From an incurable Caraholic.
I am in the market for a Roller, after 40 odd years of motoring and motorcycling in many different makes and models, from vintage to hot rod, and many vanilla family type vehicles. Each was purchased or built by me for a specific purpose; recreation, rallying, touring, and so forth, all with their good and bad points. Now is the time for this silver haired old fox to buy something for myself to enjoy.
Marc Bolan summed it up quite succinctly, did he not?
I drive a Rolls Royce coz it's good for my voice.
If the engine's blown, maybe put in a basic drive train like a 350 GM. I remember a guy that took a Jaguar and put in a 351 Ford, and had a reliable daily driver. I guess you still have the electrical issues to address next. Maybe a painless wiring kit and new in dash electric retro look gauges. I would only do this if the Rolls was a roller, no motor or trans.
I purchased a 1984 Silver Spur last fall. Due to the winter, I have not driven it as much as I would like. But the times I have had it out, the drive has been unbelievable.
I also had to replace the upper radiator hose at a cost of $240.00, and additional an $100.00 for installation. But if you own a car like a Rolls, you have to figure it is going to cost you a pretty penny for upkeep.
I would to add that I have waited forty two years for my dream car.
Wow, 340.00 for the easier to change upper radiator hose. How fair. I think if I paid that for a hose, I would worship it.
You got "hosed." Instead of buying a $300 hose from the factory, you should've gone to your local auto-parts store with the old hose in hand, and found a match. It may take a few hours, but you'll find one that's close, put it on yourself, and get out for under $30.
That's part of the magic of owning one -- avoiding being fleeced by the company, who will convince you that every part is magic and far too complex for the likes of YOU to fix yourself.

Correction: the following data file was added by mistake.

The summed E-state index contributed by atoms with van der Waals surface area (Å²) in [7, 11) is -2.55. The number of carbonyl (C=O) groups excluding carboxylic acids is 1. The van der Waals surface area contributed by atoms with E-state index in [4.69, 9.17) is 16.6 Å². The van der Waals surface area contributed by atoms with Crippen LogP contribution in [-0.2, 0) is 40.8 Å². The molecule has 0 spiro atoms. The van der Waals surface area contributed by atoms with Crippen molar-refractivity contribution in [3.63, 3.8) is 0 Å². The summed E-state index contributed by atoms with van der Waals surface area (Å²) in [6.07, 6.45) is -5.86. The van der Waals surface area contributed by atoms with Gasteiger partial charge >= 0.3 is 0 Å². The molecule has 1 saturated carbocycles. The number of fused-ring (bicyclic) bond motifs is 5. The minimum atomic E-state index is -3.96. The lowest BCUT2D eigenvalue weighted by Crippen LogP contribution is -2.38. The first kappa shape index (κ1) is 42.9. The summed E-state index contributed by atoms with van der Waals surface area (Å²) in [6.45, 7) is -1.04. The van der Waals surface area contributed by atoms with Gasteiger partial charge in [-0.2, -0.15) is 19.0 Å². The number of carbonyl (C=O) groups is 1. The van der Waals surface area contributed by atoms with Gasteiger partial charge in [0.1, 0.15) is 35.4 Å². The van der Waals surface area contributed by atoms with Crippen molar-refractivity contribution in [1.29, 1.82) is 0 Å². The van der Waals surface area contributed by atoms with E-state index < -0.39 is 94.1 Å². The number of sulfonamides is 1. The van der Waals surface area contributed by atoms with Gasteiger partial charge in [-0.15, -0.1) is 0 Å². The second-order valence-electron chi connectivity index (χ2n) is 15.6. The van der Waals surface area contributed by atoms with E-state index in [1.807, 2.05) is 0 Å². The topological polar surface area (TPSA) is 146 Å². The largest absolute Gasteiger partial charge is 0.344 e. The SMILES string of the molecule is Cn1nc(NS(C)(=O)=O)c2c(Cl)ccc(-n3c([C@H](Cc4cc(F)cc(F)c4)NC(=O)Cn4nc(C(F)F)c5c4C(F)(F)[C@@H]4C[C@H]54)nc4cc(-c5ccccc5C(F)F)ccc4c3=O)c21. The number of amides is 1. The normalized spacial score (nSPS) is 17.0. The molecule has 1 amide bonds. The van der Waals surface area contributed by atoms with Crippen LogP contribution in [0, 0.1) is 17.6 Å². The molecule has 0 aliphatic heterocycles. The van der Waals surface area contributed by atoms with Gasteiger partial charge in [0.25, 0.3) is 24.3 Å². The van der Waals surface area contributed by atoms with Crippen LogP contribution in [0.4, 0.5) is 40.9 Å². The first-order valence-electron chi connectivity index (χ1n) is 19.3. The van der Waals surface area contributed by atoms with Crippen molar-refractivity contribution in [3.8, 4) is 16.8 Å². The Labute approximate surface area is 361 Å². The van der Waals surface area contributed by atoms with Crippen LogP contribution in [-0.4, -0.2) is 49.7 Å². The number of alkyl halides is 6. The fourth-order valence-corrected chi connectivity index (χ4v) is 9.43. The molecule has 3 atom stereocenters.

That's a drop in the bucket compared to some modern parts I have bought on high end imports. To some spending 300.00 is like buying a pencil to others. I lose more money than that driving my car to the shop and picking it up vs. being at work. Time is money also.
I have restored a # of cars. To put on correct for the period parts can be quite expensive. An item even as simple as an incorrect, very cheap aftermarket battery cable with cut off clamp added vs a molded battery cable can lose points in a car show. Some people do not want to put el cheapo parts on their car. My friend bought an el cheapo chrome bumper for his antique car and it rusted in 8 months! I like the correct molded hoses that do not collapse under hard acceleration on my cars.
I think your comments speak to what yearns in the heart of any person that has motoring passion. In such few words you described perfectly why we acquire and enjoy what our toil has purchased.
I am not a rich man, have had the sports bike and the Porsche 911s, the Benzes; have been on sailboats and ridden in Rollses. First one was a Phantom V many decades ago, owned by a now-deceased family friend. Second was a Silver Spirit owned by my Amway upline, who also owned the largest residential property in Glendale, CA.
I remember the smell of the interior and it was just coincidence that I occupied the rear right seat, as there was a comely young lass in the front right. I remember the locomotive style shove between 50 and 80 and wondering how nearly 3 tons could do this?
I can only say that we may be "afflicted" with burning gas, and of course there are more nobler ways of spending one's cash. They however are quite satisfying.
To me, this is an old car. But still not old enough to be a stand out. Or buy a new one. Same with Cadillac and Lincoln as well. A mid 80s car that likely cost less than a new Civic. To me a tired model.
The last of the regal Rolls cars. Not quite as "vintage" (in a sense) as the older Silver Shadows from 1965-78, rather, stately yet modern. All else that followed were just "bling." Imposing, but not elegant, just don't have that old aspirational look.
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